Higher ed leaders are 10% more likely to use social media than their corporate counterparts
Many higher ed institutions across the globe are boosting their social budgets to keep up with a new generation of students who rely primarily on social media for their news and information about a variety of topics, according to a new report from Hootsuite, a social media monitoring company.
These results and others are found in “The Social Campus Report: 8 Opportunities for Higher Ed in 2018,” which is to be released today in conjunction with a webinar conducted by Phil Chatterton, the industry principle for higher education at the company. Chatterton said the company received more than 800 responses from institutions around the world in regards to their survey. The study revealed that on 70% of campuses, students had spurred the increased focus on social media. Chatterton said the analysis revealed higher ed administrators and executives are increasingly aware of the need to invest in social media, with 66% of executives viewing it as a strategic area of focus and 63% believing it is an important aspect of a school’s strategic planning and the fulfillment of its institutional mission.
“There’s definitely a sense social is connected into that process,” he said. “I think executives want to get a better idea of the ROI on what social can offer campuses.”
Higher ed executives are 10% more likely to be using social media compared to individuals in positions of leadership in the corporate world at Fortune 500 companies, undercutting the conventional thinking that higher ed institutions consistently lag behind private industry. The report also indicated that a variety of departments throughout higher ed institutions were using social media as a tool, with communications and marketing departments unsurprisingly using it most frequently. Student services, faculty groups, and even athletics departments are also investing time and resources in social. Chatterton also noted that during on-site visits to campuses he had interacted with researchers who also saw social media as a cost-efficient and effective way to alert the campus and public to events and educational advancements taking place at the university.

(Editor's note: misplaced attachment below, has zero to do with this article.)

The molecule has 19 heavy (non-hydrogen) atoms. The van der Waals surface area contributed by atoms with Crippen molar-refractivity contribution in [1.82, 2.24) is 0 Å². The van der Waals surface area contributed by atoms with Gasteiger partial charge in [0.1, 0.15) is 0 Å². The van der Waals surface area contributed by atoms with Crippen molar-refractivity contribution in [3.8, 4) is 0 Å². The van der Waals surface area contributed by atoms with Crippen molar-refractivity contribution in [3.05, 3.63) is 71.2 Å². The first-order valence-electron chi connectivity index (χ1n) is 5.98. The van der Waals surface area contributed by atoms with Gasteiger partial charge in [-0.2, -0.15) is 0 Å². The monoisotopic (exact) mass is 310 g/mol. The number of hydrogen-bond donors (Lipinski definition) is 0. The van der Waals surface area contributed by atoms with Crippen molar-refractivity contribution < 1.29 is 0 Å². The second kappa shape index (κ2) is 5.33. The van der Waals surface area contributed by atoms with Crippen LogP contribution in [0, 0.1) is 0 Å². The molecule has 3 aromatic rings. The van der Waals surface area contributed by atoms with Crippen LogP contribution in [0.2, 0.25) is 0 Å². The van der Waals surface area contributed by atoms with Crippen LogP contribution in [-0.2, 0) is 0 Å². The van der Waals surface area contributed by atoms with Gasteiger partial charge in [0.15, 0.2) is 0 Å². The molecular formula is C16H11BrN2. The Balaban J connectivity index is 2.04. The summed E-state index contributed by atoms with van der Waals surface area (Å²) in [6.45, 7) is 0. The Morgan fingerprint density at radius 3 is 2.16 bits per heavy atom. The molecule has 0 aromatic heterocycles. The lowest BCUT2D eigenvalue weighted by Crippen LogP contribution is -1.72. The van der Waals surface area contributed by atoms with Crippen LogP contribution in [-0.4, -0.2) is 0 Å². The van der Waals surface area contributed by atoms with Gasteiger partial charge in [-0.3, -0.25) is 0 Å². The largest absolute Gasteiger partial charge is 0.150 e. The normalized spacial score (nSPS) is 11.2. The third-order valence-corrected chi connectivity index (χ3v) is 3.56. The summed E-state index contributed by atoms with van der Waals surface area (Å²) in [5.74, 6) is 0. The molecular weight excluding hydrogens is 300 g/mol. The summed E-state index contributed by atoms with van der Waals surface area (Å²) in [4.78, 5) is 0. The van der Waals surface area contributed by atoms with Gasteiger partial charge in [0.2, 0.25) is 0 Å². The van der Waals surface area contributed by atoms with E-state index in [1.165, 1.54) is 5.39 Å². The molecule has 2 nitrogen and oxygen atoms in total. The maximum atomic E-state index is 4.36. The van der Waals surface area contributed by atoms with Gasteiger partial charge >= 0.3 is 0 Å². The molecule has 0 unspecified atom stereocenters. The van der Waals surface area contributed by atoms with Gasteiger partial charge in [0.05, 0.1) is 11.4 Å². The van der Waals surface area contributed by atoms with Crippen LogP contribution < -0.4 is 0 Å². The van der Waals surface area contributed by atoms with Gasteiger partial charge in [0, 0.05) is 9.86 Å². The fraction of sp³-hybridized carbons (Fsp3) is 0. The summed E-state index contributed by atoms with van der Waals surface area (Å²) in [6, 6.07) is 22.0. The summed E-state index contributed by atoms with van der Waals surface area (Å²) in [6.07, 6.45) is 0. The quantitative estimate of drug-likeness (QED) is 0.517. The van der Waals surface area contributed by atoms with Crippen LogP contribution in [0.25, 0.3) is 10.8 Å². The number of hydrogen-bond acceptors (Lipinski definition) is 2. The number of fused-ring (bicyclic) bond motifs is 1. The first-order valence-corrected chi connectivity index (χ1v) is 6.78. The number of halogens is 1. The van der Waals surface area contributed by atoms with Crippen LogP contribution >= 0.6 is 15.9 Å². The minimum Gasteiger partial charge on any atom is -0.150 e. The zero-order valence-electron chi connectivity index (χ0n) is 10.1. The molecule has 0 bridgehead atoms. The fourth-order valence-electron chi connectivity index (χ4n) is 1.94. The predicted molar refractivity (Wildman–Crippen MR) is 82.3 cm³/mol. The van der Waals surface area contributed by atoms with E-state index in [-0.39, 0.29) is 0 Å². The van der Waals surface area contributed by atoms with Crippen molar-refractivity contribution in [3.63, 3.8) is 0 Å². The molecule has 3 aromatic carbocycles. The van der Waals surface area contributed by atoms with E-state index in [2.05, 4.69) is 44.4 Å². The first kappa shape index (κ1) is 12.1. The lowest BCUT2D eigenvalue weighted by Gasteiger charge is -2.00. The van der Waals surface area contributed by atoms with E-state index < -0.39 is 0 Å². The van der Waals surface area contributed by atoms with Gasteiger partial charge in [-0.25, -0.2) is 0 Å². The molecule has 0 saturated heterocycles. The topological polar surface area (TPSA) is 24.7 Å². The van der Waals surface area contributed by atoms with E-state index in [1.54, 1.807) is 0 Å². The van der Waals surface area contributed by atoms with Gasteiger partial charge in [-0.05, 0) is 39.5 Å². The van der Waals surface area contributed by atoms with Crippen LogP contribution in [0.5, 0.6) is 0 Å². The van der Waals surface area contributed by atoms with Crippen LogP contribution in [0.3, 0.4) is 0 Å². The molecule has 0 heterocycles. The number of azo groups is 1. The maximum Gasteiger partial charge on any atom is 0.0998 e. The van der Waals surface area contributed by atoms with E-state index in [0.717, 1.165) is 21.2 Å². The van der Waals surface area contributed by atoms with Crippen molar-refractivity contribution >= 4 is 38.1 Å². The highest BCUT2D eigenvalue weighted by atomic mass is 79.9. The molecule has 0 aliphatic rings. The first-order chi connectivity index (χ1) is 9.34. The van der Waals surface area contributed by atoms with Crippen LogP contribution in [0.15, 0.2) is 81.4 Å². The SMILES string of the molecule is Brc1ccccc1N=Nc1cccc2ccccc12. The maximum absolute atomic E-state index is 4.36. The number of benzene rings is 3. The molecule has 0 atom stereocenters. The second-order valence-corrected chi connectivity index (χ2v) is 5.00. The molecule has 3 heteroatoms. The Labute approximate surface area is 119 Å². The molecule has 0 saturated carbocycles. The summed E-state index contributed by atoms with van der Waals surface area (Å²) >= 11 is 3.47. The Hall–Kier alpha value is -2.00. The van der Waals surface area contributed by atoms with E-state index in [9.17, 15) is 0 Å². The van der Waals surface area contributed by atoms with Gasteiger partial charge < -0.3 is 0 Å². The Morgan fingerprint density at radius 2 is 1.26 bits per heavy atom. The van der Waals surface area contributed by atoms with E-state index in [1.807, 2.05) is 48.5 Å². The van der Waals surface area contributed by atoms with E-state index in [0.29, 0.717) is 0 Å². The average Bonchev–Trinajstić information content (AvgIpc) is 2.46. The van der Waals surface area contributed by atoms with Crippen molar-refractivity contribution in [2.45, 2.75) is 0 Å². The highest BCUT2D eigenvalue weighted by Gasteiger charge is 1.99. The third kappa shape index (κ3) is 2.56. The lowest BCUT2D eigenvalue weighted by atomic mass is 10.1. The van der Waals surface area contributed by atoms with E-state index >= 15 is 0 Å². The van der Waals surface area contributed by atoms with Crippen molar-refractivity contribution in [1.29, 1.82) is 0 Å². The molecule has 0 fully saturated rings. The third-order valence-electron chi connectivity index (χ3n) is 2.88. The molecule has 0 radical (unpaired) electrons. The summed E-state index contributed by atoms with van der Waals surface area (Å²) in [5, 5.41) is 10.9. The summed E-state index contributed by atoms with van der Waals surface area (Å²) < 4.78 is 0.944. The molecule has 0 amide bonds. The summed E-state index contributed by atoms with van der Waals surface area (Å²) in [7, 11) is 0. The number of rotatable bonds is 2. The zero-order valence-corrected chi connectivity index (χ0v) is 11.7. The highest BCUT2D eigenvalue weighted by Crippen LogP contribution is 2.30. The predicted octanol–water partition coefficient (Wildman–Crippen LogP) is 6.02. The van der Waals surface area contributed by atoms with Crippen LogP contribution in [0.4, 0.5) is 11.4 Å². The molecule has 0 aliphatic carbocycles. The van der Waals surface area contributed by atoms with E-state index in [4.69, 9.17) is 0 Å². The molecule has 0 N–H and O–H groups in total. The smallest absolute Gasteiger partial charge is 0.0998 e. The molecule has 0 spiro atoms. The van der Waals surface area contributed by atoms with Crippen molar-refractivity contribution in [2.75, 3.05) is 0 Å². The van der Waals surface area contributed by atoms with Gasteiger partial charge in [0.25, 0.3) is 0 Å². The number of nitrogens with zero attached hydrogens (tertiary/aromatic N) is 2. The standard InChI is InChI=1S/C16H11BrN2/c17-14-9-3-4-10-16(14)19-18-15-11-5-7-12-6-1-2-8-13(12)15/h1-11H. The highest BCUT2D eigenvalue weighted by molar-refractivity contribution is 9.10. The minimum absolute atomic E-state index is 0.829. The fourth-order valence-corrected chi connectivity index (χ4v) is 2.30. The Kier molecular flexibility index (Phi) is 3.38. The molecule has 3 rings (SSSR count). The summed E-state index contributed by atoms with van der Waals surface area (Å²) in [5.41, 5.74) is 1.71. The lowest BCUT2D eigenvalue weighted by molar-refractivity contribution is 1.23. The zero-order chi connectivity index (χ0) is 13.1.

Chatterton said higher ed administrators also find social media is a valuable tool in attracting and recruiting international students, especially at a time when international student recruitment may be suffering due to the country's fractious political climate. Chatterton said institutions in the U.S. and Great Britain, with its own ongoing concerns over Brexit, are striving to promote international recruitment even more in light of expected declines in interest, and social media is proving to be a valuable tool. The decreasing number of recent high school grads on campus is also leading to a feeling of increased competition, and Chatterton said higher ed institutions are increasingly viewing a robust social media presence as a way to gain an advantage over competitors, be they traditional four-year universities or non-traditional programs.
Institutions might also find that communicating with their student populations is easier and more cost-efficient with social media, as opposed to phone or e-mail communications; students, for example, may use social media tools more frequently than they would check e-mail (this could also be useful in the event of a campus disaster or site of danger, or during an active shooter situation). Higher ed administrators who invest in social media may also have a better chance of addressing campus controversies before they become problematic enough that they threaten to upend stability on the campus itself.
"There’s this kind of vacuum of knowledge on social and how it has impacted education,” Chatterton said. “This has changed the way people communicate, and education is a big part of that.”